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Edward J. Jennings P.A Motto

University of Florida Students Sue for Breach of Contract


The COVID-19 pandemic has caused Americans to change their way of life. Many have lost their jobs. Businesses have shut down. Students cannot attend school in person.

While the pandemic was unexpected and has forced businesses to make necessary changes, many are refusing to refund customers for money they spent on things that didn’t happen, such as events, gym memberships, concerts, vacations and even schooling.

Many university students spend thousands of dollars each semester on the full college experience—tuition, living on campus,  and joining clubs, among other things. When students cannot attend campus and must learn online from home, shouldn’t they be compensated because they did not get the experience they anticipated? Would this be considered a breach of contract?

Some University of Florida students think so. University campuses in the state have been shut down since March, and so far there have been two class-action lawsuits seeking refunds that students paid for the spring semester. A federal lawsuit filed against the University of Florida’s Board of Trustees states that students should have their tuition and fees reimbursed since they had to take classes online for two months of the spring semester. The lawsuits allege unjust enrichment and breach of contract.

After it was announced that classes at the University of Florida campuses would be moving online, the university quickly issued prorated refunds of housing and dining payments. But that wasn’t enough for the students, who pay more than $6,300 a year in tuition. They felt additional refunds were warranted.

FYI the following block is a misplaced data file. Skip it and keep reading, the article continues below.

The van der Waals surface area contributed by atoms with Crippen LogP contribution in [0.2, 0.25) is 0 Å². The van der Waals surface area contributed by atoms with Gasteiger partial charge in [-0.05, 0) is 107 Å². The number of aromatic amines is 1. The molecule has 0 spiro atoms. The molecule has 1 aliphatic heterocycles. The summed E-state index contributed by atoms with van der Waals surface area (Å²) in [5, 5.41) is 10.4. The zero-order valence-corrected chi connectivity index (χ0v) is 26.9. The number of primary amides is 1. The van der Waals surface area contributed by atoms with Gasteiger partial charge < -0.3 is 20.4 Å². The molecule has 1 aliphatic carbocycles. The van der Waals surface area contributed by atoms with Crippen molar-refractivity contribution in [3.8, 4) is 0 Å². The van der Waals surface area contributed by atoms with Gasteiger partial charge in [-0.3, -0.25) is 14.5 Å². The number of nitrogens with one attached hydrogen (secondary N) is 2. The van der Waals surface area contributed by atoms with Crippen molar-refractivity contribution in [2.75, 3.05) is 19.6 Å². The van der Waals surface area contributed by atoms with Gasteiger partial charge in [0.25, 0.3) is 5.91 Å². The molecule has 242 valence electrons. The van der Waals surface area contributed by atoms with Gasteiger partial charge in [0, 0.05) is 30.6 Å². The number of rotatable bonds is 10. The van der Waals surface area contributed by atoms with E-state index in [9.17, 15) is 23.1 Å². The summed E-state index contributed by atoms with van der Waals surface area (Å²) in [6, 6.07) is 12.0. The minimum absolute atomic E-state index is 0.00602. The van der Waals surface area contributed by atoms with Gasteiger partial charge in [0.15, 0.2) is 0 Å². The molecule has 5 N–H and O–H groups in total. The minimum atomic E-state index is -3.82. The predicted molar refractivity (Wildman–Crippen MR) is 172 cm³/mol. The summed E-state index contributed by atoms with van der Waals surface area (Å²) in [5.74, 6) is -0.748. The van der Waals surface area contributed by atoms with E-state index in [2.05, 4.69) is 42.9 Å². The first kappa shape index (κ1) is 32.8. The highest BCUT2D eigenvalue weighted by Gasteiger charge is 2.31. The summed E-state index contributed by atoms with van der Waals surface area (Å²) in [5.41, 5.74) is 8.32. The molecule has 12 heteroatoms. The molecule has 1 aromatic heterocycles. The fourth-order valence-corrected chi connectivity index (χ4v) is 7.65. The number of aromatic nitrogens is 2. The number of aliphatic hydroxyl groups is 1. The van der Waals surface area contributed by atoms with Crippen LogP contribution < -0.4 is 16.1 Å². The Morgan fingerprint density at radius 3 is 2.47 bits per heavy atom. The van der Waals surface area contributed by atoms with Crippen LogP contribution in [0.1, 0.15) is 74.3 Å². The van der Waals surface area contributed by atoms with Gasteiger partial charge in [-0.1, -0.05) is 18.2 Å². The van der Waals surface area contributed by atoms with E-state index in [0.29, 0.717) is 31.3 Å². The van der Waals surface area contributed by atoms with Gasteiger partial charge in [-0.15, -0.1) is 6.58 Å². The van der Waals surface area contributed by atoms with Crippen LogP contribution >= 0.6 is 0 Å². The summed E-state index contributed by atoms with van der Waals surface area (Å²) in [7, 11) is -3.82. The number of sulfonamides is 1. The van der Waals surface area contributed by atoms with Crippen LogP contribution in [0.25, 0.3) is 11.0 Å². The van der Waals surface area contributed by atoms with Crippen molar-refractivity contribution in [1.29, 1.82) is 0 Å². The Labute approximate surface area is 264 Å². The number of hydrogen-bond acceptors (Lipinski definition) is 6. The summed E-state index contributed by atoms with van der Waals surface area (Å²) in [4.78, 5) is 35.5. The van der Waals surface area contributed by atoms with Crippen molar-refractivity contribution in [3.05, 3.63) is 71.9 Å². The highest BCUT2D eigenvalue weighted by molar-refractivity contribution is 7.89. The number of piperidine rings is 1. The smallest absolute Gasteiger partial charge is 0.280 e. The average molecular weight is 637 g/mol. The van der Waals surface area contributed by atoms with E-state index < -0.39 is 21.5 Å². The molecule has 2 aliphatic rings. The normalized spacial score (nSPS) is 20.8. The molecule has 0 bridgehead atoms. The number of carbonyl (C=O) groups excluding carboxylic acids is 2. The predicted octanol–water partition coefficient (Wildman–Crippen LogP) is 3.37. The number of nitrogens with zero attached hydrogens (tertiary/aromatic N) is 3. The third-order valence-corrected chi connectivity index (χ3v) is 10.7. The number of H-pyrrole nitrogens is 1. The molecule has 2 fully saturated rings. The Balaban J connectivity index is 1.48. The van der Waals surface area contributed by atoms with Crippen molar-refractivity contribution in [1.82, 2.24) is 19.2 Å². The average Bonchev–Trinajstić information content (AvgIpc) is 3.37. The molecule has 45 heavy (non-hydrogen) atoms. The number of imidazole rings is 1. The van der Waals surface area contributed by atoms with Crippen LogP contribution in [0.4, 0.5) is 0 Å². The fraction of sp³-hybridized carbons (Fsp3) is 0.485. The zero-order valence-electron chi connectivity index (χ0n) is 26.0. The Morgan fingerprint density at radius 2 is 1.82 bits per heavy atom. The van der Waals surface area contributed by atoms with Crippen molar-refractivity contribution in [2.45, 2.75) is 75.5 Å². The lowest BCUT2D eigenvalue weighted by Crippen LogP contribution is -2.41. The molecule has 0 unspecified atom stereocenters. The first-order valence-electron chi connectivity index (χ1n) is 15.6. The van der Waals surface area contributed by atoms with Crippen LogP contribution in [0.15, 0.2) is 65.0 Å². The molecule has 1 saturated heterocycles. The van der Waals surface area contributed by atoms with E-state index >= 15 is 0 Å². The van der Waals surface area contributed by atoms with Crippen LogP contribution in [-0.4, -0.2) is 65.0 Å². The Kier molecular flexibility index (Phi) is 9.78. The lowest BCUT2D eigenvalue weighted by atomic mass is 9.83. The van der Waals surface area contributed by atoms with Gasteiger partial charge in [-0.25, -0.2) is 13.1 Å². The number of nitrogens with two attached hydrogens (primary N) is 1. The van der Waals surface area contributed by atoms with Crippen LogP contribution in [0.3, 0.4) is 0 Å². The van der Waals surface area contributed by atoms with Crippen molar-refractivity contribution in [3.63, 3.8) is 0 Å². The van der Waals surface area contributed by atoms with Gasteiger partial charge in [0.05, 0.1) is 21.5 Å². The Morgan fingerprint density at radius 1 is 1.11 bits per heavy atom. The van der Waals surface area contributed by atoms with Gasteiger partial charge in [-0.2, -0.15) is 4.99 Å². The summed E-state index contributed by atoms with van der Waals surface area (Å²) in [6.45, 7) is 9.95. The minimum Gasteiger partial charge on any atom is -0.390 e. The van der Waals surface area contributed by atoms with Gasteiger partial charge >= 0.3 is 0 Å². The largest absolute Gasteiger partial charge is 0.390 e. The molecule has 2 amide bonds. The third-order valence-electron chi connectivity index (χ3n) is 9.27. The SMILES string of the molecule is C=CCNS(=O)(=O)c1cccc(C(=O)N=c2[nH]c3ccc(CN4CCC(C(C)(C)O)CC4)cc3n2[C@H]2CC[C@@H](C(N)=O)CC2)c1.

After COVID-19 quickly spread to the United States in March, school districts, colleges and university systems across the country made decisions to cancel in-person classes and transition to online learning. University of Florida President Kent Fuchs agreed that we are living in “extraordinary and uncertain times” and understands that students are concerned about the changes they have to make to accommodate the situation. However, the University of Florida also attests that tuition fees should not have to be refunded, since students were still able to complete their classes and receive credits for work completed. Essentially, school did change and it was delivered in a different format, but the end result was the same.

Not only were students forced to attend classes remotely, but if they lived on campus, they were forced to move out. This was disruptive to students who suddenly had to find a new place to live. On top of that, not all students were fully compensated for the changes they had to make to their lives. 

While the coronavirus was unexpected, students feel that more could have been done to make their lives easier. They and their families should not have to eat the costs. 

Seek Legal Help

COVID-19 has brought about a lot of breaches in contracts. Businesses may not be able to deliver, but consumers should not have to suffer.

Fort Lauderdale breach of contract lawyer Edward J. Jennings, P.A. can help you handle issues where you paid money for something that never happened. We can help you understand available remedies. Call our office at 954-764-4330 or fill out the online form to schedule a consultation.


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The first step in solving your legal problem is to meet with a skilled, experienced lawyer in a confidential setting to discuss your matter. After getting to know you and your unique situation, your attorney can explain your options and guide you toward the best path to resolution. Whether you need general advice or are in the midst of a serious legal dispute, the law office of Edward J. Jennings, P.A. is here for you. Are you contemplating litigation, or have you recently been served with a lawsuit? Fill out the form below to schedule a consultation with an attorney at our firm.

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